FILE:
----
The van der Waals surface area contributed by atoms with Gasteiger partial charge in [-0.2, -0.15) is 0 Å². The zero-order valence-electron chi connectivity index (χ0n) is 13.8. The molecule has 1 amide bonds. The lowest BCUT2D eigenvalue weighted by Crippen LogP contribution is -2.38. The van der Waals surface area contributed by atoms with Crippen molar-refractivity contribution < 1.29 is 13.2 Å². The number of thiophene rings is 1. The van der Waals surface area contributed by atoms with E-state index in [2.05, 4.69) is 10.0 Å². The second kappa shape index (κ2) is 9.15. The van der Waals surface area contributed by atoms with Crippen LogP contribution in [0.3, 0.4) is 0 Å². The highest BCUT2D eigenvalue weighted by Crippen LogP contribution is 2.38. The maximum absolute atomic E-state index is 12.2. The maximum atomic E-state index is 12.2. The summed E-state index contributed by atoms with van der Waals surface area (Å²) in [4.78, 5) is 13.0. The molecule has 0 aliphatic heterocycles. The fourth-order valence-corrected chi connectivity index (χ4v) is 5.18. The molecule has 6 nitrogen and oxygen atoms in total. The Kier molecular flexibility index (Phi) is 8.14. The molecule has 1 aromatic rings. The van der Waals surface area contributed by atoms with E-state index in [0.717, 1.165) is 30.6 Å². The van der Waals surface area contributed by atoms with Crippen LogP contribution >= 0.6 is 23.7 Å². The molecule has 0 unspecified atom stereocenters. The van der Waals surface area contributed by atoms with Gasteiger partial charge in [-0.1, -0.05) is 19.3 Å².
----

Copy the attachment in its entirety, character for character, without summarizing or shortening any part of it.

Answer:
The van der Waals surface area contributed by atoms with Gasteiger partial charge in [-0.2, -0.15) is 0 Å². The zero-order valence-electron chi connectivity index (χ0n) is 13.8. The molecule has 1 amide bonds. The lowest BCUT2D eigenvalue weighted by Crippen LogP contribution is -2.38. The van der Waals surface area contributed by atoms with Crippen molar-refractivity contribution < 1.29 is 13.2 Å². The number of thiophene rings is 1. The van der Waals surface area contributed by atoms with E-state index in [2.05, 4.69) is 10.0 Å². The second kappa shape index (κ2) is 9.15. The van der Waals surface area contributed by atoms with Crippen LogP contribution in [0.3, 0.4) is 0 Å². The highest BCUT2D eigenvalue weighted by Crippen LogP contribution is 2.38. The maximum absolute atomic E-state index is 12.2. The maximum atomic E-state index is 12.2. The summed E-state index contributed by atoms with van der Waals surface area (Å²) in [4.78, 5) is 13.0. The molecule has 0 aliphatic heterocycles. The fourth-order valence-corrected chi connectivity index (χ4v) is 5.18. The molecule has 6 nitrogen and oxygen atoms in total. The Kier molecular flexibility index (Phi) is 8.14. The molecule has 1 aromatic rings. The van der Waals surface area contributed by atoms with E-state index in [0.717, 1.165) is 30.6 Å². The van der Waals surface area contributed by atoms with Crippen LogP contribution >= 0.6 is 23.7 Å². The molecule has 0 unspecified atom stereocenters. The van der Waals surface area contributed by atoms with Gasteiger partial charge in [-0.1, -0.05) is 19.3 Å².